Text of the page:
• selected incorrect equations to solve particular problems
  • used irrelevant equations in explanations
  • failed to describe relationships between mass distribution, rotational inertia, torque, and angular acceleration
  • thought that rotational kinetic energy is conserved rather than angular momentum 
  • lacked knowledge of the conditions of SHM, SHM equations, or SHM graphs.

Candidates who were awarded Achievement with Merit commonly:

  • calculated position of the centre of mass of a system
  • added momentum vectors using vector addition processes
  • had correct method, but made minor errors in substitution or algebra
  • linked changes in one quantity to changes in another for applications involving a conservation law
  • drew velocity vs time graphs for SHM including a calculated maximum velocity
  • used linking words in explanations showing that one event causes another event
  • did not fully address questions, such as simply drawing a sinusoidal graph for SHM when the question asked to start the graph from the lowest point.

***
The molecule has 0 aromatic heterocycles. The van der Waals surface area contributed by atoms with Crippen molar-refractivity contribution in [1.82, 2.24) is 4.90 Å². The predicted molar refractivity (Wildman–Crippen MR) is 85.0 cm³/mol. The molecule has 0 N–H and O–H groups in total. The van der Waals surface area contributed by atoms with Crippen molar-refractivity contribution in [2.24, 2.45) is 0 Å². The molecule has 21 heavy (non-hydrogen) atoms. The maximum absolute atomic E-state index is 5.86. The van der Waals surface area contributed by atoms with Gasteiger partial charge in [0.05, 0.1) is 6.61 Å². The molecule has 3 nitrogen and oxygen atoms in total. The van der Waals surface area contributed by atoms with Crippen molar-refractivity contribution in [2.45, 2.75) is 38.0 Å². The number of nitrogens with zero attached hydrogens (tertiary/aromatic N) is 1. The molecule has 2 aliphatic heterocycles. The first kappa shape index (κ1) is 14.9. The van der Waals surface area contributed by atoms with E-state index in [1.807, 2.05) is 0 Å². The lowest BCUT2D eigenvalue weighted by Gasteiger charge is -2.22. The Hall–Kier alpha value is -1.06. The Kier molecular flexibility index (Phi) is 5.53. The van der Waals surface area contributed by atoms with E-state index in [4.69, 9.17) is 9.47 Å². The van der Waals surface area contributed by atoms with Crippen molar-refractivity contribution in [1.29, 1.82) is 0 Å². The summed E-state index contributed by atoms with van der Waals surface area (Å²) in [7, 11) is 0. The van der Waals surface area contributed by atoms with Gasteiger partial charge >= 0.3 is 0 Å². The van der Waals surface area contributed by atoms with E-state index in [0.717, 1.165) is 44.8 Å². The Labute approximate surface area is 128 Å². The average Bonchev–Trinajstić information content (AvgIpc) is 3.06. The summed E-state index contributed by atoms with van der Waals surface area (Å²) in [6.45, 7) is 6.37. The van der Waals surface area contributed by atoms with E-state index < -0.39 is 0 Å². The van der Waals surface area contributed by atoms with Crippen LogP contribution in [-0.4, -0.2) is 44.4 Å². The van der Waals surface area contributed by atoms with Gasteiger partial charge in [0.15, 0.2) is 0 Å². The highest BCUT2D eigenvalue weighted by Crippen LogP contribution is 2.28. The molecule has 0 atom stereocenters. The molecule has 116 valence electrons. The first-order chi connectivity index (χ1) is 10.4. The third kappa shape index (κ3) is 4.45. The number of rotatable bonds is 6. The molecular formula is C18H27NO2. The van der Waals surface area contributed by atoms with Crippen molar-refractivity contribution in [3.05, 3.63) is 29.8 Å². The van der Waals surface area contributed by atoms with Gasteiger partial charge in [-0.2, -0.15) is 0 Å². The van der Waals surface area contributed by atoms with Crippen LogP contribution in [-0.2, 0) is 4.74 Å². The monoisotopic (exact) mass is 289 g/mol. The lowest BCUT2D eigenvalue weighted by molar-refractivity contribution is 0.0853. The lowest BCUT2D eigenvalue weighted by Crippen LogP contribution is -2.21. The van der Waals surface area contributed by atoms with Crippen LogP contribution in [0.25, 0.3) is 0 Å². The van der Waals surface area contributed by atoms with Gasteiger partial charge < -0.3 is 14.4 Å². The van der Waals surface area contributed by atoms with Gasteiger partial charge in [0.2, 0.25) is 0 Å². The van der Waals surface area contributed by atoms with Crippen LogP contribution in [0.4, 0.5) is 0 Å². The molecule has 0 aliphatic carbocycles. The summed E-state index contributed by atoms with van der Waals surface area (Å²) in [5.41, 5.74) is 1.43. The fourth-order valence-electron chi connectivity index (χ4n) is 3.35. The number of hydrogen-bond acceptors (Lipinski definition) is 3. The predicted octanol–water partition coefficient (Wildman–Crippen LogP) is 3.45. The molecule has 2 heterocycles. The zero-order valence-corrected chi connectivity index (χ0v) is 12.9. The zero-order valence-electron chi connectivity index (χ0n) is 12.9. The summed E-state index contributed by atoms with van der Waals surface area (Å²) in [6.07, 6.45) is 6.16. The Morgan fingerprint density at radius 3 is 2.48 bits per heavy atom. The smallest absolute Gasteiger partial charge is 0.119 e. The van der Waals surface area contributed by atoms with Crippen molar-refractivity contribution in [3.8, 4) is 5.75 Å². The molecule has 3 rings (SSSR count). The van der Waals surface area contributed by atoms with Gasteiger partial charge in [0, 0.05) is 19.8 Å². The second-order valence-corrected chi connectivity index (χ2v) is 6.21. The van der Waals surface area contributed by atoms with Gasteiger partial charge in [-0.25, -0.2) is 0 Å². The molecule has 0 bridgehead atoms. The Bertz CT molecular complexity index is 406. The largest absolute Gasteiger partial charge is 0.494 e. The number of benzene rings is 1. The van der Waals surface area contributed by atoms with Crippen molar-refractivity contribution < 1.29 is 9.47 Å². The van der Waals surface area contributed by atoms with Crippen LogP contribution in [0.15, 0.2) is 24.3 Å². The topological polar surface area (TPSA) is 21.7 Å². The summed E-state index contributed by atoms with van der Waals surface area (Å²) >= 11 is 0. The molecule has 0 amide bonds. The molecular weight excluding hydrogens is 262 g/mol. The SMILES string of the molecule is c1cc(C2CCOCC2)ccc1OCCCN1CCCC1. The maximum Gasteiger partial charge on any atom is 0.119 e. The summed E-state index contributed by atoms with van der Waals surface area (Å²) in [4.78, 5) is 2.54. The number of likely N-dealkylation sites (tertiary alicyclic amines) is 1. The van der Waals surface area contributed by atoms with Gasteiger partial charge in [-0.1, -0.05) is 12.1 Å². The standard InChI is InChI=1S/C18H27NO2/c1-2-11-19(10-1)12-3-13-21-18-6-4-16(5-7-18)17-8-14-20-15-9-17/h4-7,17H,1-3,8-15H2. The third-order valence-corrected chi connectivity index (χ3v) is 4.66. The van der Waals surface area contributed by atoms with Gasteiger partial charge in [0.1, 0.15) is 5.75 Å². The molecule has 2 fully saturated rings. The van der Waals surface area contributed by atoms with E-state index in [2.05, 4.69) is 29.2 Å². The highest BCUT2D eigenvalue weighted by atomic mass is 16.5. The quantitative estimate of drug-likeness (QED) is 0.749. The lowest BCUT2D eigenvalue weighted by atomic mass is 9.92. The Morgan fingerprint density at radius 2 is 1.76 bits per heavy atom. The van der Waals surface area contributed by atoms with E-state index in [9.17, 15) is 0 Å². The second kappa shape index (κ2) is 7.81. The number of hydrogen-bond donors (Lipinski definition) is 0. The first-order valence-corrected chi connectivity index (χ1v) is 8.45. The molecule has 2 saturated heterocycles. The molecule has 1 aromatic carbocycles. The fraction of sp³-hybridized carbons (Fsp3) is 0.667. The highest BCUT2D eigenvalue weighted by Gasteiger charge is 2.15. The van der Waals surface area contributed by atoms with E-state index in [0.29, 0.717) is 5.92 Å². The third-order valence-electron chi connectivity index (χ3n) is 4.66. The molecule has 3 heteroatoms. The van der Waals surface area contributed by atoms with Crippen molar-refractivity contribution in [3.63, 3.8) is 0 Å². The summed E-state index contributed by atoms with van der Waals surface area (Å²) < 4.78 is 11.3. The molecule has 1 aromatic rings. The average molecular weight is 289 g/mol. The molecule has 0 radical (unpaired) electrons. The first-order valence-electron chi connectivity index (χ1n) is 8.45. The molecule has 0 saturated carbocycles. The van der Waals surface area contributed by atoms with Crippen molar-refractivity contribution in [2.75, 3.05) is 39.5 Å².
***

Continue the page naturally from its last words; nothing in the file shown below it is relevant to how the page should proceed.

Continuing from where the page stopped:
Candidates who were awarded Achievement with Excellence commonly:

  • were able to perform multi-step calculations using correct formula, selecting appropriate data, and gave answers with correct units
  • distinguished between different conservation laws and clearly stated which quantities were increasing, decreasing, and staying constant in particular situations
  • justified use of specific conservation laws by identifying that no external, unbalanced forces and/or torques existed
  • were able to articulate the assumptions made to simplify calculations.

Standard specific comments

Many candidates struggled with the concept of centre of mass, frequently misidentified forces – particularly gravitational force and tension, and held significant misconceptions around the application of conservation of energy when applied to rotational kinematics. Algebraic skills involving trigonometry were challenging for many candidates, particularly the concept that  sin ωt ≠sin t norω sin t nor t sinω.



91526:  Demonstrate understanding of electrical systems

Candidates who were awarded Achievement commonly:

  • used formula to calculate basic values
  • described and calculated time constant
  • described how current changes as a capacitor charges
  • calculated combined capacitance 
  • knew that a changing current creates a changing magnetic flux
  • explained how an inductor induced an opposing EMF
  • converted between RMS and peak voltage